On my first visit to Jeffrey Chodorow’s new midtown beef palace, the Kobe Club, I sat at the tip end of the bar, which, as you may have heard, is shaped like a samurai sword and covered in sheets of glistening black stingray skin. I dined on three kinds of Kobe beef (the “Samurai Flight,” for $190), each one stuck with a paper flag denoting the beef’s country of origin. The sheer novelty of a steakhouse devoted solely to Kobe beef compelled your faithful critic to name the restaurant one of the city’s top new steakhouses in the magazine’s annual roundup of the best new places to eat in 2007. This was an error. On further inspection, Mr. Chodorow’s restaurant seems to me less like a steakhouse than a bizarre agglomeration of restaurant fashions and trends, most of them bad. The glorification of Kobe beef, of course, is one of these. Tired Japanese themes (samurai swords dangling from the ceiling, edamame in your mashed potatoes) are another. So are the complex menus, the egregious pricing, the unceasing bongo-beat soundtrack, and the zebra-striped, unisex bathrooms done in what might be described as a neo-seventies Bob Guccione motif.
With its sense of raffish excess and its dark, tacky glamour, Kobe Club is a place Mr. Guccione might well have enjoyed in his prime. The room, on West 58th Street, is small for a steakhouse (it’s the former home of Alain Ducasse’s doomed venture Mix) and lit in gloomy shades of black, like the basement of a goth dance hall. Past the samurai bar in the main dining chamber, you’ll find the swords hanging from the ceiling (there are 2,000 of them), along with long links of chain, some of which are strung with chunks of coal. A video image of a roaring fire dances endlessly on one of the walls, and the back of the room is lined with darkened booths built to look like grottoes in a cave. Inside these little grottoes, the air smells vaguely of truffle oil, the napkins are looped with chain mail, and everything is sheathed in black, including the leather banquettes and the Conan-size menus, which contain a bewildering array of categories and subsections (eight in total, not counting dessert) and are so heavy you could use them to hammer nails.
If you enjoy Kobe beef in all its extravagant forms (the 28-ounce Wagyu porterhouse costs $390), you might be fine with these theatrics. Otherwise, you’re in for a long night. The first dish to appear in our grotto on a recent visit was the Kobe Club beef tartare: a glistening snowball of American, Australian, and Japanese Wagyu (“Wagyu” being the proper name for the beer-sodden, fat-marbled cattle popularized originally in Japan) that cost $32 and was almost too rich to eat. It was followed by a single, vaguely rubberized scallop sitting atop a block of overcooked “Kobe” short ribs, a trio of tasty beef-cheek ravioli, and a good though massively engorged foie gras “steak” balanced on greasy brioche toast. Also included in this tidal wave of grub were giant “double stuffer” crab cakes topped with too many cornichons, strips of Peter Luger–style bacon scattered with bland nuggets of black truffle, and a helping of toro tartare that tasted as if it had been made days in advance. The lady to my right took a bite of her toro, then put down her fork. “Someone’s robbed it of its tunahood,” she said.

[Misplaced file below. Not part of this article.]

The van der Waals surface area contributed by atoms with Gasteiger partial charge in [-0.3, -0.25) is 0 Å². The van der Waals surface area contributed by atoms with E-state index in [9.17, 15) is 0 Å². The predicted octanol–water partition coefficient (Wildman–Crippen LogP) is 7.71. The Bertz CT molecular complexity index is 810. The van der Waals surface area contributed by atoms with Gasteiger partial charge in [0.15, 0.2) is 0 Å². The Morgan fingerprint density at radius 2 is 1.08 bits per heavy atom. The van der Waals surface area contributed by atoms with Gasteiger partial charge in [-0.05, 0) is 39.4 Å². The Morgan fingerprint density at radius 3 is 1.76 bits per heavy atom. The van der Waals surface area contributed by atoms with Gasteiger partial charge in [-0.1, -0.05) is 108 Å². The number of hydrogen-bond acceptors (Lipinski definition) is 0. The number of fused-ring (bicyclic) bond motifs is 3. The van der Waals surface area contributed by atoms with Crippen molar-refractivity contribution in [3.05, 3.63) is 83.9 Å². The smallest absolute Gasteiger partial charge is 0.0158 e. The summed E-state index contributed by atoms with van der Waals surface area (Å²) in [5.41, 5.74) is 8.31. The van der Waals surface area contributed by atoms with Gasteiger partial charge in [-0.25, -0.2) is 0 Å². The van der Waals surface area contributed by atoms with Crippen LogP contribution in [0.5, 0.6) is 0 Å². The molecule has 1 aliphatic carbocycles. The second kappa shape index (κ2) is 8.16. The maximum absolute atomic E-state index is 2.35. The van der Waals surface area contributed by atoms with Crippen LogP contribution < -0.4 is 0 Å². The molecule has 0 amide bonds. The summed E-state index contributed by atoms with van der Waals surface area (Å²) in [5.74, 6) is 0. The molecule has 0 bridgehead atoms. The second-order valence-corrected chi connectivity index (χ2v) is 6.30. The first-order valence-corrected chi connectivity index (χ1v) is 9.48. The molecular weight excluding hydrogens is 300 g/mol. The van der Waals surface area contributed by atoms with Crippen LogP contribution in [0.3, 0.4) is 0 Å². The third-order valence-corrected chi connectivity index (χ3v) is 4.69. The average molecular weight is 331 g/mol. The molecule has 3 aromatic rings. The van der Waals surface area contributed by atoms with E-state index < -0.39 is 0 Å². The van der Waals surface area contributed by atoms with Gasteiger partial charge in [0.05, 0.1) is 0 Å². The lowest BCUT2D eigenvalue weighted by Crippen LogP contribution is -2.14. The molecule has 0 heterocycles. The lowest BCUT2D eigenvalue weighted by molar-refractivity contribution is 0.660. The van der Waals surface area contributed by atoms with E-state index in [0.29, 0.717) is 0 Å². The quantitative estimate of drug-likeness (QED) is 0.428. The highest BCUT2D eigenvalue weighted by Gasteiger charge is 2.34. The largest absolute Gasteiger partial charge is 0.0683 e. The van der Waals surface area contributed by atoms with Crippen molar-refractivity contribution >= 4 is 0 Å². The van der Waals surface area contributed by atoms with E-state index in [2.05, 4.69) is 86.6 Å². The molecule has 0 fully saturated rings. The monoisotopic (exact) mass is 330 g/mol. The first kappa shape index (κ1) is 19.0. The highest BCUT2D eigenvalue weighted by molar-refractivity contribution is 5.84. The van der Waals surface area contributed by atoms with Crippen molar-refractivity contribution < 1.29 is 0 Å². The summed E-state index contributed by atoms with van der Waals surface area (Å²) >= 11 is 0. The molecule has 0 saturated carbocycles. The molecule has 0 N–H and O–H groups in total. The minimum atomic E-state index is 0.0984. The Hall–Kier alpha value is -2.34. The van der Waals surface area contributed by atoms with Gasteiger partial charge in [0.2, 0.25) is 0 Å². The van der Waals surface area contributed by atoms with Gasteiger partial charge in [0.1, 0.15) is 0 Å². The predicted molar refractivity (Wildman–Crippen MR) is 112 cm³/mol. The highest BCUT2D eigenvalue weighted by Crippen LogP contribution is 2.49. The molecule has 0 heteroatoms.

Of course, Chodorow (China Grill, Asia de Cuba) is a showman, not a cook, and if he has to choose between serving the freshest tuna or buying another hundred samurai swords for his ceiling, he’ll choose the swords. He’ll also do what canny franchisers often do, which is to substitute bulk for quality. A football-size serving of organic chicken had to be sent back to the kitchen because it was semi-raw inside, and the tuna “porterhouse” I sampled was as big as a car battery but devoid of taste. If you want fish, order the sole meunière, which is bombed with plenty of lemon and butter. If you want salad, the chopped salad I enjoyed was decent, if overdressed, and large enough to feed an army of rabbits. Among oversize, non-Kobe steak items, the filet tastes like it’s been microwaved, and the $52 “Sizzling” strip loin is composed of greasy slabs of beef laid over an even greasier pile of onions. “It’s an insipid piece of meat,” declared my colleague the Steak Loon. “They wouldn’t even serve it at Tad’s.”
But, as I say, if you’re a Wagyu addict and you have the cash to support your habit, you can find plenty to like at the Kobe Club. Like any decadent pleasure drug, the meat is priced according to weight and country of origin. And like any decadent pleasure drug, the more you pay, the better the high. The most expensive Wagyu is the filet from Japan ($90 for four ounces, $160 for eight ounces), although I preferred the strip loin, which was less mushy and white with fat, like the belly of the most elite Japanese tuna. The American Wagyu ($35 for four ounces of filet) is dull by comparison, so if you can’t stomach the price or the richness of the Japanese beef (even four ounces is too much), order the Australian Wagyu, which has a nice balance between beefy, mineral flavor and pure, unadulterated fat.